Archive for the 'Bonaire' Category


June 8, 2011

Hl architecture receiving the first prize from the Lt. Governor of Bonaire, Glen Thodé. Quotes from the jury report accompanied by great landscapes of Bonaire: in Dutch: Toen ging het nog om: Karko, Bombo, Bries….. Karko (Attika) vanwege een heldere eenvoud, Bries (Zandbelt van der Berg)  was van een verleidelijke directheid, Bombo (HL architecture) was van elegante helderheid…….De architectuur van Bombo  en Bries waren verwant aan elkaar: strak, precies en van een hoog iconisch gehalte waarmee Bonaire op architectonisch regiokaart kon worden geplaatst.

Lastly it was about designs with the code names: Karko, Bombo, Bries….. Karko (Attica) because of a clear simplicity, Breeze (Zandbelt van der Berg) had a seductive directness and Bombo (HLarchitecture) was of elegant clarity ……. The architecture of Bombo and Breeze were related to each other: sharp, precise and with a high iconic quality that could position Bonaire at the regional architectural map.


April 30, 2011

HL Architecture, in collaboration with the narrative designer Nadia Troeman and DGMR, with their Antillean partner Madeco Project Vision, has won the competition for the design of a new multi-discipline school in the town of North Saliña, on the island of Bonaire. The jury, chaired by Professor Carlos Weeber and including Glenn Thodé, Governor of Bonaire and Enigma Giskus, Director of the Reina Beatrix School, awarded the HL Architecture team first prize.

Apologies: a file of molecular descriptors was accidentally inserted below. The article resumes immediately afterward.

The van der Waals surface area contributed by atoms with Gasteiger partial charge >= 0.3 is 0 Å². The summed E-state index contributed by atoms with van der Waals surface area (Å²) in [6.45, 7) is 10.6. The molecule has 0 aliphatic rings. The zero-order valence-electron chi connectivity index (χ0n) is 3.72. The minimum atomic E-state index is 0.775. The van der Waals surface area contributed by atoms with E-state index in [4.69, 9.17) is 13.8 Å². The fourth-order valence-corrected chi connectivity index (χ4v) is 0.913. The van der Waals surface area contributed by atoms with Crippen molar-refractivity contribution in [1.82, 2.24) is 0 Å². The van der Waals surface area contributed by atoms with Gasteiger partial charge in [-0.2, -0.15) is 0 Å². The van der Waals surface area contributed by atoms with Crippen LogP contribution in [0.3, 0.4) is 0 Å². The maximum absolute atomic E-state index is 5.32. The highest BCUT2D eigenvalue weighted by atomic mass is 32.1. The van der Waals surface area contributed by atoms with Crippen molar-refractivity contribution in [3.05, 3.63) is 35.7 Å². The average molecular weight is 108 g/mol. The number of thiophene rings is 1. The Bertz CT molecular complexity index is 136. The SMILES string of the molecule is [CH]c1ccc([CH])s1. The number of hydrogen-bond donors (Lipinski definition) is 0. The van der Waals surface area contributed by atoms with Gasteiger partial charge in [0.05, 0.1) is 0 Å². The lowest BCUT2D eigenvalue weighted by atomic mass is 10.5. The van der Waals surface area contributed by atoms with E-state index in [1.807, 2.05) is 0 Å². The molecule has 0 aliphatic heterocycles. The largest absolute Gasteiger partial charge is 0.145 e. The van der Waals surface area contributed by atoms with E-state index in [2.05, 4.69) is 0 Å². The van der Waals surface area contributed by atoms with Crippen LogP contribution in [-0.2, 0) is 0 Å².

The design accommodates four different communities which when combined form a single cluster. The individual elements include the Kolegio Papa Cornes and De Pelicaan schools, a kindergarten and a community sports centre. Each community has its own place: an atrium building with a central playing area. The four separate structures define and are grouped around a protected central courtyard that can be used by the entire school. The circulation space, while condensed as much as possible, creates a variety of interrelated educational and play areas. The elements of the design are integrated into the site where architecture and landscape combine to create a strong sense of place.

The essence of the project lies in the climatological approach; the dry and warm climate of the Antilles requires a suitable wind strategy, shaded facades and the use of materials with low heat capacity. The design combines the low-tech knowledge of traditional local construction with innovative ecological techniques to achieve a specific individual energy system for the entire building complex.